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Wednesday, May 27, 2009

Towards a pro-family economics.

Or, "what social conservatives need to learn from economic progressives."

Much food for thought in this essay.

Many at FPR will probably agree with me that the cultural politics of “family values,” dominated by an anti-liberal narrative built around opposition to abortion, gay rights, and extreme church-state separationism, has failed to protect families broadly in our polity despite significant electoral success in recent decades. Of course, our most vocal and influential religious leaders have long argued that the family is under attack by a liberal “culture of death.” I agree that there is, in fact, a culture of death, but I diagnose it differently. For one thing, I would point to America’s advanced-world leadership in state executions and imprisonment, gun violence, substance abuse, gambling, and violent entertainment in order to more fully illustrate the thesis.

No religious person can seriously deny that many aspects of American culture threaten family life and the common humanity that binds families together in communities and as a citizenry. I agree that some “social issues” and related policies have weakened family life and coarsened American culture imprudently if not unjustly, and I support recent progressive efforts to develop “common ground” on reducing abortion, strengthening marriage, and developing a new moral regime of bioethical regulation. These efforts reflect a significant evolution beyond the culture wars of the past. Yet even as we begin to establish more common ground on these important social issues, a much bigger threat, pressing deeper and deeper against the structure and very cohesion of family life, has gone unchecked for decades and threatens us on a massive scale.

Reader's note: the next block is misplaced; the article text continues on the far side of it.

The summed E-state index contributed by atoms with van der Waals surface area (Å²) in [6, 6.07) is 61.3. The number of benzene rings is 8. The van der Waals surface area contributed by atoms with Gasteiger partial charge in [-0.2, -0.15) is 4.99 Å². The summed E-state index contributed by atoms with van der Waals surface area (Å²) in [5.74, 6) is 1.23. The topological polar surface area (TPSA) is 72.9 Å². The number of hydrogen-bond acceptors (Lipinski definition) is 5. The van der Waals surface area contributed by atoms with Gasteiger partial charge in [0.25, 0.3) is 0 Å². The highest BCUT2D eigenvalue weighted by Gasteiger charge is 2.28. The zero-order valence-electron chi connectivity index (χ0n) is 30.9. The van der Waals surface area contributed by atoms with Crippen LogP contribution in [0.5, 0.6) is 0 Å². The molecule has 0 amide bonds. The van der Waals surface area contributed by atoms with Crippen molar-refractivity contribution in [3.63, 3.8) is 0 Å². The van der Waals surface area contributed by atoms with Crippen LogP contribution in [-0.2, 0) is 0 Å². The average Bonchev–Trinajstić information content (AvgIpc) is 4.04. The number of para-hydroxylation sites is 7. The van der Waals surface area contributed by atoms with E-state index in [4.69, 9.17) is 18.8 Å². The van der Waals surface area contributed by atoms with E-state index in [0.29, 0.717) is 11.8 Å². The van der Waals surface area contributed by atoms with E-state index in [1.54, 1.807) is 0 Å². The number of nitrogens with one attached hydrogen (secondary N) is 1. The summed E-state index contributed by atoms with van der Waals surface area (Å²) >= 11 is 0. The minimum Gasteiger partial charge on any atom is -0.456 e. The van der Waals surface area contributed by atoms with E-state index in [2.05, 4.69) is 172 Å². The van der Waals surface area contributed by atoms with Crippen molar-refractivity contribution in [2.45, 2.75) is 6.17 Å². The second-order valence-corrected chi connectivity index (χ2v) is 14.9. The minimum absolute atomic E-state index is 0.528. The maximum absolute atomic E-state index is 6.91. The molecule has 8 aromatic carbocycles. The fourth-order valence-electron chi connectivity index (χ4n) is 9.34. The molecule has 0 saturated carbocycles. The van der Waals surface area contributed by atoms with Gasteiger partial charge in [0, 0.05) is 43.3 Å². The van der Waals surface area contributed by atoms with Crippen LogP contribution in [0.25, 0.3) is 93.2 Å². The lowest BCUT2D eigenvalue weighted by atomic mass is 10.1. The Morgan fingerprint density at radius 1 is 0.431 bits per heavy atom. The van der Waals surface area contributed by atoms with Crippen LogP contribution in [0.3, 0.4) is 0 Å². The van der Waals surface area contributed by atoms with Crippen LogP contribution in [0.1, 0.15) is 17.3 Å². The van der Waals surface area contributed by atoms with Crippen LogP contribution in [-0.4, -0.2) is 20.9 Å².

That threat, of course, is the American brand of unregulated free-market capitalism—an economic power structure in which families grow more and more vulnerable and unstable even as the drive to commodify family functions and consumerize children and young adults erodes the moral and psychological well-being of our home lives, removing the last significant counterweight to raw acquisitive market forces and selfish greed.

What happened to America? The most basic trends are well-known among analysts and increasingly understood in public opinion: we’ve experienced a massive upward redistribution of assets, income, and security, leaving perhaps eighty percent of American households with little or no stake in the appreciating wealth of our society and none of the stability that comes with sufficient assets, good jobs, and a strong social safety net for when things go wrong. The average family is working more hours, for lower wages and fewer benefits, with less security and less public support in times of need. On average our children and our elders are the least well-supported such dependents in the advanced world.

The profound underlying weaknesses of too little earning power and too much consumer debt, already increasingly clear in the aftermath of 9/11, set the stage for the implosion of our economy as massive financial losses closed off the spigot of easy credit that had sustained the country for more than a decade. The slow unfolding catastrophe began in the mid-1990s, when both political parties agreed, essentially, to let good jobs disappear in America. Instead a developing a new jobs- and wage-policy to shore up working families against globalization, our political leaders took the easy way out by replacing real buying power with financial engineering and easy credit. As any middle-school math student could have predicted, they brought the whole system down by piling debt on top of falling wages. And yet, even as most of the day-to-day risk in our economy has been steadily shifted from government and employers to families and individuals, the government is now spending trillions of dollars in new public debt to cover Wall Street’s losses on mortgage debt and other consumer debt, compounding globalization’s downward wage pressures with fiscal burdens we’ve never seen before.


Hat tip to Rod Dreher for the find.

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